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Town and Village

Board mulls State Police patrol costs

GUILFORD—The Vermont State Police investigated 381 cases in Guilford in 2016, according to a report issued by Lt. Anthony French, commander of the Westminster Barracks. The state police are contracted to serve the town’s law-enforcement needs.

“Directed patrols” — requests from town officials to monitor certain parts of town, typically for speeding — topped the list at 72 cases.

Calls for “suspicious” activity came in next, with 45 cases.

State troopers wrote 46 traffic tickets and 20 written warnings last year, numbers that don’t include traffic stops on the interstate.

French visited the Selectboard at their Feb. 13 regular meeting to review the report and the town’s contract with the state police. He was there at Town Administrator Peder Rude’s request.

Residents wanted to know if the state police spend any time patrolling Guilford beyond the contracted eight hours per month, and if so, who pays for that extra time, Rude told French.

Some troopers live in or near Guilford, French said, and “you sign on for duty from your house and you can go out and patrol wherever you want,” unless a supervisor issues specific direction.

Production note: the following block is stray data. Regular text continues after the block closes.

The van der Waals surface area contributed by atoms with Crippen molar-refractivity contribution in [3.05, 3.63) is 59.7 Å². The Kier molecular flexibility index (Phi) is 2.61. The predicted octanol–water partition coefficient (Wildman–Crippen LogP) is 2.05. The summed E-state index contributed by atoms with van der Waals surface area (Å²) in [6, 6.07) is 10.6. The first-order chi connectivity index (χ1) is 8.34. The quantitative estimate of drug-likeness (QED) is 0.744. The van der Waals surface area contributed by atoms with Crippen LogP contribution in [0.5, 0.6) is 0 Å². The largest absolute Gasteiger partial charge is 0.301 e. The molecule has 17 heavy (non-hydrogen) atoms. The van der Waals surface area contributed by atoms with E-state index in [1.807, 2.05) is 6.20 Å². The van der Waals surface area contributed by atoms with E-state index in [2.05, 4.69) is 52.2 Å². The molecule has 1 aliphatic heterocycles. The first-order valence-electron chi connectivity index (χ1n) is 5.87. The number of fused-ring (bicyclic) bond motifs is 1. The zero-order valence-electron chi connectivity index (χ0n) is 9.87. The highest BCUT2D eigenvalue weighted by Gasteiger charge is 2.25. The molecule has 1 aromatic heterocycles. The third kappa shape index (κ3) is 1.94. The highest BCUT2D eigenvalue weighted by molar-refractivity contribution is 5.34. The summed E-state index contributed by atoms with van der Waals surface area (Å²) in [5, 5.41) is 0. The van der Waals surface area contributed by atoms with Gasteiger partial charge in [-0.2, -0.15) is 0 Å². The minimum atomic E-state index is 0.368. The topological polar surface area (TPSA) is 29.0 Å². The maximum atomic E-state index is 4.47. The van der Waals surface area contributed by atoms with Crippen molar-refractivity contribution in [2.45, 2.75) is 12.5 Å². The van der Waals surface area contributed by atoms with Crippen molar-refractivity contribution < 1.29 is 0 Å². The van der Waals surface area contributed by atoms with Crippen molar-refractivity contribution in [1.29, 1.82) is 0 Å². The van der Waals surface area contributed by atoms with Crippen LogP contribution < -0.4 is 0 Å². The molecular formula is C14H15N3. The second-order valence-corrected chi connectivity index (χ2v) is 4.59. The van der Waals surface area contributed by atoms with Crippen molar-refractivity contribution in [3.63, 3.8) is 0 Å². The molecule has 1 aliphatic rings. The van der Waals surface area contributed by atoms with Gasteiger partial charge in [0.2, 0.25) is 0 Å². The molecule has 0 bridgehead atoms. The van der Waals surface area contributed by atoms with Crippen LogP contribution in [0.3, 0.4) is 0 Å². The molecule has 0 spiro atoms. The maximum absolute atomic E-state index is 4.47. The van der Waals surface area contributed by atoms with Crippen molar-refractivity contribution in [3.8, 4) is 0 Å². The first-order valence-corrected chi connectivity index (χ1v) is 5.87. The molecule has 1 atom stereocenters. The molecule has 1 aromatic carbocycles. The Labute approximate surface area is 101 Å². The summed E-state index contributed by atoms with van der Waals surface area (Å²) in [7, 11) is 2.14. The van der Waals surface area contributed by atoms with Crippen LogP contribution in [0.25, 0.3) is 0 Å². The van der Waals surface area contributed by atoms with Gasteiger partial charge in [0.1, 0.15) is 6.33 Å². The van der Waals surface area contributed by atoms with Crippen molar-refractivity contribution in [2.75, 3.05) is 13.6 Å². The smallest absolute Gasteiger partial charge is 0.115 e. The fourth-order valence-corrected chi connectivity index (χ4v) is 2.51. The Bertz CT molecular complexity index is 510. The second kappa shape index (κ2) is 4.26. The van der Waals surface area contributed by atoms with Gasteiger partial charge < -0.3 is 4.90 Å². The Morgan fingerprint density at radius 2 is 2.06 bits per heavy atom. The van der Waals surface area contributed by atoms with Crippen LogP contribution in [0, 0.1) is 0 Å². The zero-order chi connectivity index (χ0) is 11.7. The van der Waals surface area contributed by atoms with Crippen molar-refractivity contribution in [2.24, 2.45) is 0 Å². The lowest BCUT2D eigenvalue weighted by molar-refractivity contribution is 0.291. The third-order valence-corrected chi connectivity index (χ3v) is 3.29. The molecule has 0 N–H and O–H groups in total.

Because of this, and other travels through Guilford, troopers patrol at “random times of the day” in addition to the contracted hours, French said.

Rude asked French why the state police’s hourly contracted law-enforcement rate is higher than that of the Windham County Sheriff Department.

Because the town contracts so few hours with the state police, “we have to pay someone overtime” to respond to Guilford calls, French said, adding, “it’s above and beyond” their regular, daily duties.

But following up on tickets and arrests, including court time, “is on us,” French said.

At Selectboard Chair Sheila Morse’s request, French agreed to return the mobile speed carts around town and move them periodically during the spring and summer. French said the carts are “great” because they collect data on vehicular traffic, including time of travel and rate of speed.

Morse asked French if the state police have received many speeding complaints from residents. Last summer, some townspeople appeared at Board meetings to vehemently complain about speeders on the flat, straight stretch of Guilford Center Road.

French said, “no,” but Board Vice-Chair Troy Revis reminded him, “Spring is coming!”

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Originally published in The Commons issue #399 (Wednesday, March 15, 2017).

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